‘This is wrong’: Veteran coach reacts to new OHSAA membership dues

Sports

OHSAA member schools required to pay $50 per sport for the 2021-22 season

YOUNGSTOWN, Ohio (WKBN) – The Ohio High School Athletic Association will start charging membership dues. That means, starting in the fall, more than 50 high schools from here in the Valley will have to pay to play.

The cost is $50 per sport in annual dues. The recommendation was unanimously approved by the OHSAA Board of Directors, but it has not been well received by local membership.

“Wrong I guess would be the only politically correct thing I could say. This is wrong,” said Bob Spaite, Region 8 director of the Ohio High School Football Coaches Association.

Spaite has spent 28 years as the head football coach at Columbiana. He also served 12 years as the school’s athletic director. Spaite says his first issue with Monday’s announcement is that the 817 member schools across the state never voted on it.

“The people that are in the trenches that have to work this, that have a vested interest in making sure it’s done correctly, were never asked their opinion,” Spaite said.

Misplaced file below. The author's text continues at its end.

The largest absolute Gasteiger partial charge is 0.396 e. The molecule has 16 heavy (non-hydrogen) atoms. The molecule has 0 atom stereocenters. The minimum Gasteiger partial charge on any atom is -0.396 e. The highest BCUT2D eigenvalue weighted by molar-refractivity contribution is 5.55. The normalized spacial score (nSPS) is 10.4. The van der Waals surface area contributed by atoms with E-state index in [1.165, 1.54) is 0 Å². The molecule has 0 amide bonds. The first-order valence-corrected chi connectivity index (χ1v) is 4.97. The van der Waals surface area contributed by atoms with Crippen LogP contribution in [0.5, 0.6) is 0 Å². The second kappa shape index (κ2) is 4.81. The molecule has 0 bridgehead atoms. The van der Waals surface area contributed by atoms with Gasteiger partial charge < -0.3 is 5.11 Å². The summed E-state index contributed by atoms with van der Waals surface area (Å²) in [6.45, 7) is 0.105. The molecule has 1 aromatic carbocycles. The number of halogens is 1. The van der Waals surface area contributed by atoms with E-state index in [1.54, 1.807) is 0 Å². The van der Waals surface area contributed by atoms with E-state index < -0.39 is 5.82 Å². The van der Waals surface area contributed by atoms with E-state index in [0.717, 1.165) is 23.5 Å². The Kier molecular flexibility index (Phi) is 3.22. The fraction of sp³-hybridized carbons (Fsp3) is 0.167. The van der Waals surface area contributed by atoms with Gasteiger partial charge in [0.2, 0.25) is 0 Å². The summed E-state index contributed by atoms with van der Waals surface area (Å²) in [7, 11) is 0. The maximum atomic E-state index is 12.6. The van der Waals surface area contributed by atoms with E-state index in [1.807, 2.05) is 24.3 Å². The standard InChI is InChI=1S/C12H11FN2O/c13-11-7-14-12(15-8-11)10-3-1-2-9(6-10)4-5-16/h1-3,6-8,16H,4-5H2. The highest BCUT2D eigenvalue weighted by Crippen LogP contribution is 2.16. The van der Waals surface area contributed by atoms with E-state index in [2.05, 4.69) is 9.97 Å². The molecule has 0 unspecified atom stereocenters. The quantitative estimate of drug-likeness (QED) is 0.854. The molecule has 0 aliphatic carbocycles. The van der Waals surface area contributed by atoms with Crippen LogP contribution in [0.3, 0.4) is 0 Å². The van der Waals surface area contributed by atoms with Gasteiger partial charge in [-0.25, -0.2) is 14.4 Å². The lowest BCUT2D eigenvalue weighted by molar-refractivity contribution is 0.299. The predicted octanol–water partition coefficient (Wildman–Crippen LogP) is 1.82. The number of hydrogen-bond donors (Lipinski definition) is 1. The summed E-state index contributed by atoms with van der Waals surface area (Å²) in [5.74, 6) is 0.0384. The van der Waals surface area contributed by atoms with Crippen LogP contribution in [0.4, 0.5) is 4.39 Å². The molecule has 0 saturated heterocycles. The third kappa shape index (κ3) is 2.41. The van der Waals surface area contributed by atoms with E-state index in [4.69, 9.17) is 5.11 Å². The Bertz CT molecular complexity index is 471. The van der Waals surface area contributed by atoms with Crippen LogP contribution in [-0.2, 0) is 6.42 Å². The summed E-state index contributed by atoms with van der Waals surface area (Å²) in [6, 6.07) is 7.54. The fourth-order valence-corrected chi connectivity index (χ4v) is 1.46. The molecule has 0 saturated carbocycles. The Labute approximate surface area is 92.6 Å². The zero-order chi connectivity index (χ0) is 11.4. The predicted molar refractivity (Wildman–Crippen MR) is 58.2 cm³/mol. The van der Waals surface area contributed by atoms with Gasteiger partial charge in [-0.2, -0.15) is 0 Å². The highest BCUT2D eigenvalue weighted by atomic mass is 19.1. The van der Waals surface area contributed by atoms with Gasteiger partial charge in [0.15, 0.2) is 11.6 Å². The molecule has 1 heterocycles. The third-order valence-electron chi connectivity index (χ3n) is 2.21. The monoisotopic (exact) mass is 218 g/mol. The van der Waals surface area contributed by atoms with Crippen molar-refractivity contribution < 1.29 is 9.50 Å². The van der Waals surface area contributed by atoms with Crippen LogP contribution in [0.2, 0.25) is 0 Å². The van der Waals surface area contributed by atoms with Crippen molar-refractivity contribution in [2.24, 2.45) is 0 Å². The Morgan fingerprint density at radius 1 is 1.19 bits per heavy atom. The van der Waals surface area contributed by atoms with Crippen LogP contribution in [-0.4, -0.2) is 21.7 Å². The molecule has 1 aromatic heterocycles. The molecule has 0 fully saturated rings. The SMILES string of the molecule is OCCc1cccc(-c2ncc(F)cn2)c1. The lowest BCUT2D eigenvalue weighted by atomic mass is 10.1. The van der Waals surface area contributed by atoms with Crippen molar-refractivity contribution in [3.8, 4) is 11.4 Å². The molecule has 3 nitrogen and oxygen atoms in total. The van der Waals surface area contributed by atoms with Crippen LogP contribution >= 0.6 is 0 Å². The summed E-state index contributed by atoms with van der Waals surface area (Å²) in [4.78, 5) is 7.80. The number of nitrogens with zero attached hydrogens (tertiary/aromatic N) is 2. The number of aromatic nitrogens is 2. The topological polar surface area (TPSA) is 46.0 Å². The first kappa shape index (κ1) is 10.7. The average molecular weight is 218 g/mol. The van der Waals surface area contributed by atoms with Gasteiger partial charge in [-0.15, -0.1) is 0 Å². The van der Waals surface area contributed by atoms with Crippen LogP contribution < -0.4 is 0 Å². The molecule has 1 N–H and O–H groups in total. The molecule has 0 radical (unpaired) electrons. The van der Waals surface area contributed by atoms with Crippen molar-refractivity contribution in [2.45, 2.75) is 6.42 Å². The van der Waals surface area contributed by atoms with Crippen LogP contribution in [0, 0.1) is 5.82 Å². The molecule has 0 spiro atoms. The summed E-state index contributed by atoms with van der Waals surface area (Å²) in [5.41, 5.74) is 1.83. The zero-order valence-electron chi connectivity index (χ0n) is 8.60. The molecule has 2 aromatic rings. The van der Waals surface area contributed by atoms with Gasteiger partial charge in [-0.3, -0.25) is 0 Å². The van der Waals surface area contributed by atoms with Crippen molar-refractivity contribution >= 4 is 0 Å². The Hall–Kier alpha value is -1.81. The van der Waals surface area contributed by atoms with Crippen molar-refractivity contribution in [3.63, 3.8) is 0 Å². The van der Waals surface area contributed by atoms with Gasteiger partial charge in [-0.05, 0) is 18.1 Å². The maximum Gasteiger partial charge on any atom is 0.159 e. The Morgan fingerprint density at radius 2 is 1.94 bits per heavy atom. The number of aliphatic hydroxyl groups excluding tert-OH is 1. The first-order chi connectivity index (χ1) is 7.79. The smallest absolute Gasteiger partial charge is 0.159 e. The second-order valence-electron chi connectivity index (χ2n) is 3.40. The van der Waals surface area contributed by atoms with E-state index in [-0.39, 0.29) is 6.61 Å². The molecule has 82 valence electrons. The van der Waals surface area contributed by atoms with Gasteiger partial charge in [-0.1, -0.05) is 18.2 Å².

Fifty dollars doesn’t seem like much, but it adds up quickly. Depending on the number of sanctioned sports each school offers, the total dues will range between $300 and $1,300 per school every year. That means the OHSAA will collect, anywhere between $245,100 and $1,062,100 in annual revenue from their membership.

In a release from the OHSAA, Executive Director Doug Ute said, “Levying membership dues will give us a steady line of income since many of our other lines are variable, and it will help us build a new, more sustainable revenue model.”

Ute went on to say that he has also received “favorable feedback” from the majority of member schools he spoke with.

“I’ll bet you a steak dinner, at the restaurant of your choosing, if there is a majority, if there is favorable feedback from 240 Northeast Ohio athletic directors, I would be stunned if that was the case,” Spaite said

“It seems to me that the OHSAA and I don’t know how they’re going to spin it otherwise. They’re trying to make up their losses in one year,” Spaite added. “I just think they’re doing it in a somewhat unjust fashion.”

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